Tax-dodging millionaire leading GOP’s budget blockade
Sen. Stroebel calling the shots as Republicans block funding for schools, roads and vet care
MADISON, WI – Republican Senator Duey Stroebel (R – Saukville) has recently emerged as one of the leading voices in the State Legislature opposed to budget investments in Wisconsin’s schools, roads, and veterans care. Recent reports show that the millionaire senator has avoided paying state income taxes while taking thousands in government subsidies.
“When millionaires like Sen. Stroebel avoid paying state taxes, they shortchange local residents and shift the burden onto hardworking families,” said Matt Ullsvik, SSDC Executive Director. “Sen. Stroebel has spent his entire political career gaming the system and profiting off the hard work of others. His efforts to delay road projects, cut worker wages and expand tax breaks for the wealthy are being embraced by a Republican majority that’s increasingly out-of-touch with middle-class families and values.”
Taking their lead from Sen. Stroebel, Senate Republicans have refused to put forward a long-term transportation funding solution. Key members of the budget-writing Joint Finance Committee such as Sheila Harsdorf (R – River Falls), Tom Tiffany (R – Hazelhurst) and Luther Olsen (R – Ripon) have sided with Stroebel to block road funding and increase state debt.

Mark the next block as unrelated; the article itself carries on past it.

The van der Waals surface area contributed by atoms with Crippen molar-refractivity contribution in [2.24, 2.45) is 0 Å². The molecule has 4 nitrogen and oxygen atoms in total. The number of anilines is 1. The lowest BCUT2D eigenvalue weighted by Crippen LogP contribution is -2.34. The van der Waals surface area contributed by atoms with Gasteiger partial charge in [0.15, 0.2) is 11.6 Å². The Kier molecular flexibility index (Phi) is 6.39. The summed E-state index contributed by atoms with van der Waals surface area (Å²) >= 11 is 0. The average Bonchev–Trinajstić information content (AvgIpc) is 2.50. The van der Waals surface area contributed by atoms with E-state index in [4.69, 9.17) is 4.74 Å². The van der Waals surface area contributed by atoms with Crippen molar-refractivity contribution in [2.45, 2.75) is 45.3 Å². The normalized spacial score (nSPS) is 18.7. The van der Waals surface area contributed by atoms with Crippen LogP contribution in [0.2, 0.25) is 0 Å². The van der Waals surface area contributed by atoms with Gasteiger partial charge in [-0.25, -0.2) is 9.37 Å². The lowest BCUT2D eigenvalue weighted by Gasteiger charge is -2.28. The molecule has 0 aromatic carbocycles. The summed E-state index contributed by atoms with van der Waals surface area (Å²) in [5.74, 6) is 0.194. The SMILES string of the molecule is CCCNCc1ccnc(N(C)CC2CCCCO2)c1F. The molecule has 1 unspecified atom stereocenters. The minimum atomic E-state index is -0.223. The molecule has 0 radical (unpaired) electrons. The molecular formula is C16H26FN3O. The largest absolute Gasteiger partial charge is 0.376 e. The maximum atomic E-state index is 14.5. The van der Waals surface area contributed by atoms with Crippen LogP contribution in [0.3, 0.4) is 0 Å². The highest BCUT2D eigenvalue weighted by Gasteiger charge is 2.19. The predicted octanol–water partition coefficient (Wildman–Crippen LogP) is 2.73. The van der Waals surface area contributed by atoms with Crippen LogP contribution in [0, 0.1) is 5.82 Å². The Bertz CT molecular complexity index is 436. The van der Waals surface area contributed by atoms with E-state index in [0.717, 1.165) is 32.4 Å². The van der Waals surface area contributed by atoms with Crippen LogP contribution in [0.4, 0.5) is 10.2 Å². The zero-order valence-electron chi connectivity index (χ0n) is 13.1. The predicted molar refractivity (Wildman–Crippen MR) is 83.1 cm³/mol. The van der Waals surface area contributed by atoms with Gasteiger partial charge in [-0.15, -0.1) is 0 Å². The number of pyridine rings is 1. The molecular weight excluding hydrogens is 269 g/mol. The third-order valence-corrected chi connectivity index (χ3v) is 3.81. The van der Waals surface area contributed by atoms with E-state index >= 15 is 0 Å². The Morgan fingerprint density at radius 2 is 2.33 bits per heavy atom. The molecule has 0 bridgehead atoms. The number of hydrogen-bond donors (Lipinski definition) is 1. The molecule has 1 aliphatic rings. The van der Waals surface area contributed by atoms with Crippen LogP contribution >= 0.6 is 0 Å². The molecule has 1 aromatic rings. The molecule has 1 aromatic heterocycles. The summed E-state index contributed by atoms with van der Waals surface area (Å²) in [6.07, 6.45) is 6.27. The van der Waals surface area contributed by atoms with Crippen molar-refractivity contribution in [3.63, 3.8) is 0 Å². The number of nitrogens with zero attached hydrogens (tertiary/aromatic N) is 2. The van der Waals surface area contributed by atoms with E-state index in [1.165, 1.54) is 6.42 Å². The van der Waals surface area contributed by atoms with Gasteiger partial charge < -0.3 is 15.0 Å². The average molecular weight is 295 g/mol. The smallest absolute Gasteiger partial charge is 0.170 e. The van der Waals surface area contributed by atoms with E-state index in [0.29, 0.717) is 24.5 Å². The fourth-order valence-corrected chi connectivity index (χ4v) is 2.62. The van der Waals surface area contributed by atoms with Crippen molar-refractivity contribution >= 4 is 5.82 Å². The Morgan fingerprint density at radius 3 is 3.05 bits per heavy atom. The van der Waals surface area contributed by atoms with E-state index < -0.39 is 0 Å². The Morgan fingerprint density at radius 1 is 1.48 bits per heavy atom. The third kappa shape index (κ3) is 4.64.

“Our schools need funding, our roads need fixing and our veterans deserve better health care” said Ullsvik. “We need leaders who are willing to make the tough choices and do what’s right for Wisconsin’s working families rather than siding with tax-dodging millionaires.”
Sen. Stroebel owns a mansion in Ozaukee County and nearly 300 acres surrounding it. A review of state and federal records revealed Stroebel has taken tens of thousands of dollars in state and federal government subsidies and tax breaks while routinely reporting no personal state income tax liability. While Sen. Stroebel isn’t a farmer by profession, he has taken federal agriculture subsidies totaling over $63,000. A large portion of his estate has been enrolled in the state Managed Forest Land program that provides breaks of up to 75 percent on property taxes.
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